1 min read.Updated: 29 Aug 2021, 07:13 AM ISTLivemint( with inputs from PTI )
Domestic carriers -- SpiceJet, IndiGo and Air India -- will be operating flights to Dhaka
The flight operations between India and Bangladesh are set to resume this week after four months of suspension due to the COVID-19 pandemic. The resumption of passenger flights will take place under the Air-bubble agreement between both countries.
The operations will be resumed from 3 September, the Ministry of Civil Aviation (MoCA) informed. Flights under the air bubble will start with seven frequencies per week, for any country carrier.
MoCA letter read,"The air bubble may be resumed w.e.f. 03.09.21 till resumption of scheduled international passenger flights." "Passengers travelling from Bangladesh to India shall be mandatorily subjected to self-paid confirmatory molecular tests on arrival at the Indian airports concerned (port of entry). Therefore instead of a blanket restriction of 140 passengers per aircraft it is proposed that the capacity may be restricted to a specific percentage of the installed seat capacity of the aircraft (say 90 per cent or 95 per cent)," MoCA said.
"This Ministry has examined the proposal in consultation with the health authorities of India and would like to propose resumption of operations under the Air Bubble with 7 frequencies per week (for carriers of either country)," Indian aviation ministry said.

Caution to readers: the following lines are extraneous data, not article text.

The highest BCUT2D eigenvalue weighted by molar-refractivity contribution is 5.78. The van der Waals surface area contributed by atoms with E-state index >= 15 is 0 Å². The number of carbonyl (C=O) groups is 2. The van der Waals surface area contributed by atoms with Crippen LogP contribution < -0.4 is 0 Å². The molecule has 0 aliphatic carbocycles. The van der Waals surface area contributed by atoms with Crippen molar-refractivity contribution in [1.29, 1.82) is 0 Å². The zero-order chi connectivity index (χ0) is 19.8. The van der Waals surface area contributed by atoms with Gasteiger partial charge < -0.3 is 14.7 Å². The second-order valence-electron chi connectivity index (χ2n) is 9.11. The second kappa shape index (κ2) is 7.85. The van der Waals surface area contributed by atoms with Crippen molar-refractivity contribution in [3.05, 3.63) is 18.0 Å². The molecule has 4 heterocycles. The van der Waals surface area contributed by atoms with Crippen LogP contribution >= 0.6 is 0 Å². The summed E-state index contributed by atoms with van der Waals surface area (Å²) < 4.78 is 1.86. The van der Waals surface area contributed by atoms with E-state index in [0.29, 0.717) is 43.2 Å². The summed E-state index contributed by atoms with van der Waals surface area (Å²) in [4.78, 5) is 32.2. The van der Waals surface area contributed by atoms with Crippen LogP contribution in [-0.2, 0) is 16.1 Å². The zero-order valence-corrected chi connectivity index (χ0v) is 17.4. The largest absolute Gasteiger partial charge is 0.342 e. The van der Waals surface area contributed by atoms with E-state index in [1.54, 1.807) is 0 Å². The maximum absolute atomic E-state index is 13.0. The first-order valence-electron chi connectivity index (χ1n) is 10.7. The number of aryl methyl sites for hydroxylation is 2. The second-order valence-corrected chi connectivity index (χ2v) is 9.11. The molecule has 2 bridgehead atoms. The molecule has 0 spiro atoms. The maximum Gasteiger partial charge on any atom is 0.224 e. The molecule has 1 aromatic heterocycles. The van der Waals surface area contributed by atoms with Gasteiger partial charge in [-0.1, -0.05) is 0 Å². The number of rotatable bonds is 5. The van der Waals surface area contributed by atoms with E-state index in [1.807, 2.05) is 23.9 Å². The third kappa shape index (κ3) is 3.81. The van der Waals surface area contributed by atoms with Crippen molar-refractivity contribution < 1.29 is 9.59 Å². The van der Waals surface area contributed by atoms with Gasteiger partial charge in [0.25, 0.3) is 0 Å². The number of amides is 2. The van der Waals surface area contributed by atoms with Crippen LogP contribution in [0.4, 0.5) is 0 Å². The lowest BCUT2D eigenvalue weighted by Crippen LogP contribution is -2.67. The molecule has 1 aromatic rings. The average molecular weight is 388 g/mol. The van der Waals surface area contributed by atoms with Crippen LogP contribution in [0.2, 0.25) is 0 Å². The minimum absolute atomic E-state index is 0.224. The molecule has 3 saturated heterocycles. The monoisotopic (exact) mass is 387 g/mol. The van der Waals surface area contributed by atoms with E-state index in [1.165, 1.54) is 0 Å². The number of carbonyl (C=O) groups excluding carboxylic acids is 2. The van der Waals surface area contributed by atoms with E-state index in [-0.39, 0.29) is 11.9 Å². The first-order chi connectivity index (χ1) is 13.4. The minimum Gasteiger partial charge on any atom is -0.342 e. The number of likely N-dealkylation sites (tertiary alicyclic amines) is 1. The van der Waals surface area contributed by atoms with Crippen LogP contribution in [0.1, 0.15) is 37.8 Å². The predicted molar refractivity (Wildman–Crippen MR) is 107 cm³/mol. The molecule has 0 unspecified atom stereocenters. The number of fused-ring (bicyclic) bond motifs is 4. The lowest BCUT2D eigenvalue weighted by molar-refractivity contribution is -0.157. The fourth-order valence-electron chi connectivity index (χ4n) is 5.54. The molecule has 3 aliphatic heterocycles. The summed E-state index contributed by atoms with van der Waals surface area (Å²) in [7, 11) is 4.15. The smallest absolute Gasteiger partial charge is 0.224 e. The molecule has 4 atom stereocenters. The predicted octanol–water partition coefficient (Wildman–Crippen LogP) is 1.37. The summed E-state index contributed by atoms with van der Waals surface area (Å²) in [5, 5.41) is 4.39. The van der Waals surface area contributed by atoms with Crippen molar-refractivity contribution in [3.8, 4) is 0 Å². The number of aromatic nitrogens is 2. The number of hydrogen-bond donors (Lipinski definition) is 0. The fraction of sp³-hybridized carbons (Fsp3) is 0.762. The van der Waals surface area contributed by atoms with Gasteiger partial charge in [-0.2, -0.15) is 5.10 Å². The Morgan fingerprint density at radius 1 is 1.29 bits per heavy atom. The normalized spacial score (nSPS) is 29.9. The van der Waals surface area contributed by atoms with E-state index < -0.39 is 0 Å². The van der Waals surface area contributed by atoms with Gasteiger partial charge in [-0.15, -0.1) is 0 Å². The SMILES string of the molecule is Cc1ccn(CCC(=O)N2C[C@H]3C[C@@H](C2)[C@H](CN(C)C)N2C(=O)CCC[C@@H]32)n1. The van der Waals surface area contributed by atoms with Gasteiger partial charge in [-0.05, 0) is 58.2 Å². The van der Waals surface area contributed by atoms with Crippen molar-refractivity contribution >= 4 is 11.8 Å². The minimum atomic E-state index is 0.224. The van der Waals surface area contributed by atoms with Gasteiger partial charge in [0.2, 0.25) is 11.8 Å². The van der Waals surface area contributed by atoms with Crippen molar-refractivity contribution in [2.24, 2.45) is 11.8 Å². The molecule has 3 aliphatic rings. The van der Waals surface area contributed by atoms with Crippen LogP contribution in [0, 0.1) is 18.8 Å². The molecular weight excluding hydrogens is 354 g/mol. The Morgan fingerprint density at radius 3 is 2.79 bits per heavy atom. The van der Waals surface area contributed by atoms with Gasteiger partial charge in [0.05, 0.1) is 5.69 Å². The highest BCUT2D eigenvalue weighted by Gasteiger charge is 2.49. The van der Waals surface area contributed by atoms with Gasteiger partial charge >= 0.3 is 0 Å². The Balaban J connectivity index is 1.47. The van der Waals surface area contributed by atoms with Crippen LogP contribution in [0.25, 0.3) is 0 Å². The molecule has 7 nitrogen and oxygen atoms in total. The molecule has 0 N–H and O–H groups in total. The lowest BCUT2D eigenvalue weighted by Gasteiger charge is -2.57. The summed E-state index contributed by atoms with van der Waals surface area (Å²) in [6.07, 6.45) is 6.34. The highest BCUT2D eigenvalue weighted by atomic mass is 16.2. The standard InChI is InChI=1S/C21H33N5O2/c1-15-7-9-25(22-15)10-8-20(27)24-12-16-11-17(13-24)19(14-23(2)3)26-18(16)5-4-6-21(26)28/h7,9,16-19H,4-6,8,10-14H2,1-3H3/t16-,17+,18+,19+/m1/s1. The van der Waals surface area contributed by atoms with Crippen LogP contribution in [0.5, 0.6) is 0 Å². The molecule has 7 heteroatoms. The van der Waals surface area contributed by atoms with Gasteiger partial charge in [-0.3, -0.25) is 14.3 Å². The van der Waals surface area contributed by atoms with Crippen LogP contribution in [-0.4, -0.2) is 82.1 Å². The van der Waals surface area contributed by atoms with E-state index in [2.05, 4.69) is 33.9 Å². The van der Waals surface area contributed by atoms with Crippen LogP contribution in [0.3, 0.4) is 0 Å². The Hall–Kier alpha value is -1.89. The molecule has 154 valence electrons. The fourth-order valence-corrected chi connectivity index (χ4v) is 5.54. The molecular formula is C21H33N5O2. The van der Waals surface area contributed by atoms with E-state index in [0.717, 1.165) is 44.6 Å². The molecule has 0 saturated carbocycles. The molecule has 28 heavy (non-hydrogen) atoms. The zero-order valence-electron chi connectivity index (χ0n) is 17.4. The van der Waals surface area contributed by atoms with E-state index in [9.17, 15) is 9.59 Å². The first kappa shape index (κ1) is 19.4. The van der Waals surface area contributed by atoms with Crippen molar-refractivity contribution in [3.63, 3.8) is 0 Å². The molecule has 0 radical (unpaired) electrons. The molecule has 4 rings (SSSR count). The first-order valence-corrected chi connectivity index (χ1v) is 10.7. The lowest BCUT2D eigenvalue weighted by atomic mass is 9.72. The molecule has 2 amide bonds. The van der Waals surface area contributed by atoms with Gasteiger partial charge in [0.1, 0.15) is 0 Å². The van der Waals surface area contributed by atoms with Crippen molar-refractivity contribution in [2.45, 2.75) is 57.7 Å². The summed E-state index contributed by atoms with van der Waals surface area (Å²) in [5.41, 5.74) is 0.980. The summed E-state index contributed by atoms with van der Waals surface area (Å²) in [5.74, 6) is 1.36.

Rajeev Jain, Additional Director General (Media & Communications) and spokesman for the civil aviation ministry confirmed that the flights will resume from September 3.
Domestic carriers -- SpiceJet, IndiGo and Air India -- will be operating flights to Dhaka.
With scheduled international passenger flights to and from India remaining suspended since March last year, India has entered into air bubble arrangements with various countries, including Bangladesh, for operating flights.
The pact with Bangladesh, which came into effect from October 28, 2020, was valid till March 27, 2021, wherein Indian and Bangladeshi carriers were permitted to operate services between the two countries.